There are several other legends regarding the origins of the madeleine, including finding the recipe on a pilgrimage to Spain; in fact, one story claims that Louis XV tried this new dessert and loved it so much that he popularized it in France. Though these stories all differ, there’s one thing in common: each time, a woman named Madeline is the one responsible for the invention.

We may never know the true origins of the madeleine, but its popularity–particularly in France–is obvious. But what about these desserts enamored Proust so much?

Proust first mentions madeleines in connection to memory:

“She set out for one of those short, plump little cakes called ‘petites madeleines,’ which look as though they had been moulded in the fluted scallop of a pilgrim’s shell…No sooner had the warm liquid, and the crumbs with it, touched my palate than a shudder ran through my whole body, and i stopped, intent upon the extraordinary changes that were taking place.”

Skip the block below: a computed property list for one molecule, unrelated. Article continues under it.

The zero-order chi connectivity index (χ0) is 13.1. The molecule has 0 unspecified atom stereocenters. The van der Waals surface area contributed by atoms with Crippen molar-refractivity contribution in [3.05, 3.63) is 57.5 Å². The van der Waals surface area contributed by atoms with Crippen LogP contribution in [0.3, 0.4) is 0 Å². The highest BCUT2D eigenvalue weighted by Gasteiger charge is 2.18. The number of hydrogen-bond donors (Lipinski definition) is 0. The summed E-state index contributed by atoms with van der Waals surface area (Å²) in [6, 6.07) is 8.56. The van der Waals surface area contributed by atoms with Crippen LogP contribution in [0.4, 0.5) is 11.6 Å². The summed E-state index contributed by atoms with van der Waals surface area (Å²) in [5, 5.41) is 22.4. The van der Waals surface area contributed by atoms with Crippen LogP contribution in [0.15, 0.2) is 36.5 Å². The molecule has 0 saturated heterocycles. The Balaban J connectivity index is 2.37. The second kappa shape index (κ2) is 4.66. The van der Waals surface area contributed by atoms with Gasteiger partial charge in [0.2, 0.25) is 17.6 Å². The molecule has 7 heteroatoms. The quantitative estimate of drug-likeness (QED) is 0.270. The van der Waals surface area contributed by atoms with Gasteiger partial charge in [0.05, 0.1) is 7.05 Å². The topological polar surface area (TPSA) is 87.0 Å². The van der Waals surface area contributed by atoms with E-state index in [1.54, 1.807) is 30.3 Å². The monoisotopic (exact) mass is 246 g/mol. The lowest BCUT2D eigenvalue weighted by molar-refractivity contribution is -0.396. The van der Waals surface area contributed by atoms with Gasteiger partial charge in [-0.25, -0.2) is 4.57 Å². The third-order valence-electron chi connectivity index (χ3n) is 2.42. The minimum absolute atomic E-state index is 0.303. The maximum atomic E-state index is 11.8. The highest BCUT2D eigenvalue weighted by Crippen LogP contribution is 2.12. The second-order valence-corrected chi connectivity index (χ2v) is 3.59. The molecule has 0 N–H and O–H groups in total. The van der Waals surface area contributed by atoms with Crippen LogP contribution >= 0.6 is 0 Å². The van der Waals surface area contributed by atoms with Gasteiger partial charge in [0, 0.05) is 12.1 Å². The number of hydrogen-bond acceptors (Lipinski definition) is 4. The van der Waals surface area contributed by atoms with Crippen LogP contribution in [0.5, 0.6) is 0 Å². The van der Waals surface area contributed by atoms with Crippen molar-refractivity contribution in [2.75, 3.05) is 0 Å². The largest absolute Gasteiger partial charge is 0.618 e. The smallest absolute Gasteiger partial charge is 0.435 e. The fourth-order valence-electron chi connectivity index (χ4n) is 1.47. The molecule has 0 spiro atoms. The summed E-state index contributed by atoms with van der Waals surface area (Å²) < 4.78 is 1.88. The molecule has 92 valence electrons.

–Marcel Proust, Remembrance of Things Past, Volume One

As soon as the narrator tries the madeleine, his senses are overwhelmed by the flavor, causing him to remember–involuntarily–an old memory from his past.

“And suddenly the memory returns. The taste was that of the little crumb of madeleine which on Sunday mornings at Combray…when I went to say good day to her in her bedroom, my aunt Léonie used to give me, dipping it first in her own cup of real or of lime-flower tea. The sight of the little madeleine had recalled nothing to my mind before I tasted it; perhaps because I had so often seen such things in the interval…But when from a long-distant past nothing subsists, after the people are dead, after the things are broken and scattered…the smell and taste of things remain poised a long time, like souls, ready to remind us, waiting and hoping for their moment.”

–Marcel Proust, Remembrance of Lost Things, Volume One

Whether he shares the narrator’s experience of this dessert evoking a specific memory, or simply enjoyed the pastry enough to want to include it, Proust’s fondness for madeleines is undeniable. Perhaps that’s why, instead of including macarons–another dessert commonly associated with France–he instead opted for a more delicate pastry. One that happens to pair incredibly well with coffee and tea.